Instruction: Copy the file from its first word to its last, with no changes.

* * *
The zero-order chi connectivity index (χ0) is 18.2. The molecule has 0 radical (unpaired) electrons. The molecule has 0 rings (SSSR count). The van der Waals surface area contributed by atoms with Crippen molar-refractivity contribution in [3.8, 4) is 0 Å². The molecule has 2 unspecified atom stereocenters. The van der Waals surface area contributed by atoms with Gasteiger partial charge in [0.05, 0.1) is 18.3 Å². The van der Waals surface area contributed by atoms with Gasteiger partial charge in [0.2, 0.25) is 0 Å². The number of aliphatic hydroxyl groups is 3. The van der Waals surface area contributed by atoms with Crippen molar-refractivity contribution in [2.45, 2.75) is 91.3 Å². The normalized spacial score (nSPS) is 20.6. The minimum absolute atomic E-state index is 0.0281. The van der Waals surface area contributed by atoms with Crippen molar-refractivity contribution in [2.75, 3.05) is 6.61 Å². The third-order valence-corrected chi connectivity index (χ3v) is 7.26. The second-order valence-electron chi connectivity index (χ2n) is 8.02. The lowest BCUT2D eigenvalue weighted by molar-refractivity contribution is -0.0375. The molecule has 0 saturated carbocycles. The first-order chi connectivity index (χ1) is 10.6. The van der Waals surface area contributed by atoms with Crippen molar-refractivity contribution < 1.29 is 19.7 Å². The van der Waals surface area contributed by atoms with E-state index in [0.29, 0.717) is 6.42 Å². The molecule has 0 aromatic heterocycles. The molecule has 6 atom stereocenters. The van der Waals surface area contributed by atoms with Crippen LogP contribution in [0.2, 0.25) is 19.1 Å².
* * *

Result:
The zero-order chi connectivity index (χ0) is 18.2. The molecule has 0 radical (unpaired) electrons. The molecule has 0 rings (SSSR count). The van der Waals surface area contributed by atoms with Crippen molar-refractivity contribution in [3.8, 4) is 0 Å². The molecule has 2 unspecified atom stereocenters. The van der Waals surface area contributed by atoms with Gasteiger partial charge in [0.05, 0.1) is 18.3 Å². The van der Waals surface area contributed by atoms with Gasteiger partial charge in [0.2, 0.25) is 0 Å². The number of aliphatic hydroxyl groups is 3. The van der Waals surface area contributed by atoms with Crippen molar-refractivity contribution in [2.45, 2.75) is 91.3 Å². The normalized spacial score (nSPS) is 20.6. The minimum absolute atomic E-state index is 0.0281. The van der Waals surface area contributed by atoms with Crippen molar-refractivity contribution in [2.75, 3.05) is 6.61 Å². The third-order valence-corrected chi connectivity index (χ3v) is 7.26. The second-order valence-electron chi connectivity index (χ2n) is 8.02. The lowest BCUT2D eigenvalue weighted by molar-refractivity contribution is -0.0375. The molecule has 0 saturated carbocycles. The first-order chi connectivity index (χ1) is 10.6. The van der Waals surface area contributed by atoms with Crippen molar-refractivity contribution < 1.29 is 19.7 Å². The van der Waals surface area contributed by atoms with E-state index in [0.29, 0.717) is 6.42 Å². The molecule has 0 aromatic heterocycles. The molecule has 6 atom stereocenters. The van der Waals surface area contributed by atoms with Crippen LogP contribution in [0.2, 0.25) is 19.1 Å².